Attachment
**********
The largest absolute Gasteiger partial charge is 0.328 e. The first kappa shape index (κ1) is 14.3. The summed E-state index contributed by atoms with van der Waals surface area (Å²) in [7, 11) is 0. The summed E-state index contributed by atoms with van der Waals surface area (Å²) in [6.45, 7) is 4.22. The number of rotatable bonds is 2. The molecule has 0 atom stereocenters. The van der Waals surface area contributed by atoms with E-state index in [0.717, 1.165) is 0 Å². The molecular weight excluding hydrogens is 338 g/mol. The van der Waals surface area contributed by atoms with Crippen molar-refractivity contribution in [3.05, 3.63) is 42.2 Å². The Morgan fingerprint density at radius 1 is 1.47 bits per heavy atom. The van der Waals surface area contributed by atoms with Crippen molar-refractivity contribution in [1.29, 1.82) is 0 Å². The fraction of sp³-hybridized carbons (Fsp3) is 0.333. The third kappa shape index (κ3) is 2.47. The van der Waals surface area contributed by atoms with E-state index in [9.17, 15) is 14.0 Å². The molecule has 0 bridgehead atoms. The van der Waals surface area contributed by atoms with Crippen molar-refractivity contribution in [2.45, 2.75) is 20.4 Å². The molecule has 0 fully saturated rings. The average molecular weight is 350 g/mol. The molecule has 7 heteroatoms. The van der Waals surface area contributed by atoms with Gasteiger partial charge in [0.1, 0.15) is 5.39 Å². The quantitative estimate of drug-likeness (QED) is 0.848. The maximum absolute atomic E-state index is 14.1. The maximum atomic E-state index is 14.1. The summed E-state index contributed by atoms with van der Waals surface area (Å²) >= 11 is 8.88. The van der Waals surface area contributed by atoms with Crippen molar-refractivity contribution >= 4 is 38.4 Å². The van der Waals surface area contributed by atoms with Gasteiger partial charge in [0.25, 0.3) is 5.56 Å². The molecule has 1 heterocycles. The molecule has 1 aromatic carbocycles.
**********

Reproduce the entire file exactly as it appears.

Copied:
The largest absolute Gasteiger partial charge is 0.328 e. The first kappa shape index (κ1) is 14.3. The summed E-state index contributed by atoms with van der Waals surface area (Å²) in [7, 11) is 0. The summed E-state index contributed by atoms with van der Waals surface area (Å²) in [6.45, 7) is 4.22. The number of rotatable bonds is 2. The molecule has 0 atom stereocenters. The van der Waals surface area contributed by atoms with E-state index in [0.717, 1.165) is 0 Å². The molecular weight excluding hydrogens is 338 g/mol. The van der Waals surface area contributed by atoms with Crippen molar-refractivity contribution in [3.05, 3.63) is 42.2 Å². The Morgan fingerprint density at radius 1 is 1.47 bits per heavy atom. The van der Waals surface area contributed by atoms with Crippen molar-refractivity contribution in [1.29, 1.82) is 0 Å². The fraction of sp³-hybridized carbons (Fsp3) is 0.333. The third kappa shape index (κ3) is 2.47. The van der Waals surface area contributed by atoms with E-state index in [9.17, 15) is 14.0 Å². The molecule has 0 bridgehead atoms. The van der Waals surface area contributed by atoms with Crippen molar-refractivity contribution in [2.45, 2.75) is 20.4 Å². The molecule has 0 fully saturated rings. The average molecular weight is 350 g/mol. The molecule has 7 heteroatoms. The van der Waals surface area contributed by atoms with Gasteiger partial charge in [0.1, 0.15) is 5.39 Å². The quantitative estimate of drug-likeness (QED) is 0.848. The maximum absolute atomic E-state index is 14.1. The maximum atomic E-state index is 14.1. The summed E-state index contributed by atoms with van der Waals surface area (Å²) >= 11 is 8.88. The van der Waals surface area contributed by atoms with Crippen molar-refractivity contribution >= 4 is 38.4 Å². The van der Waals surface area contributed by atoms with Gasteiger partial charge in [0.25, 0.3) is 5.56 Å². The molecule has 1 heterocycles. The molecule has 1 aromatic carbocycles.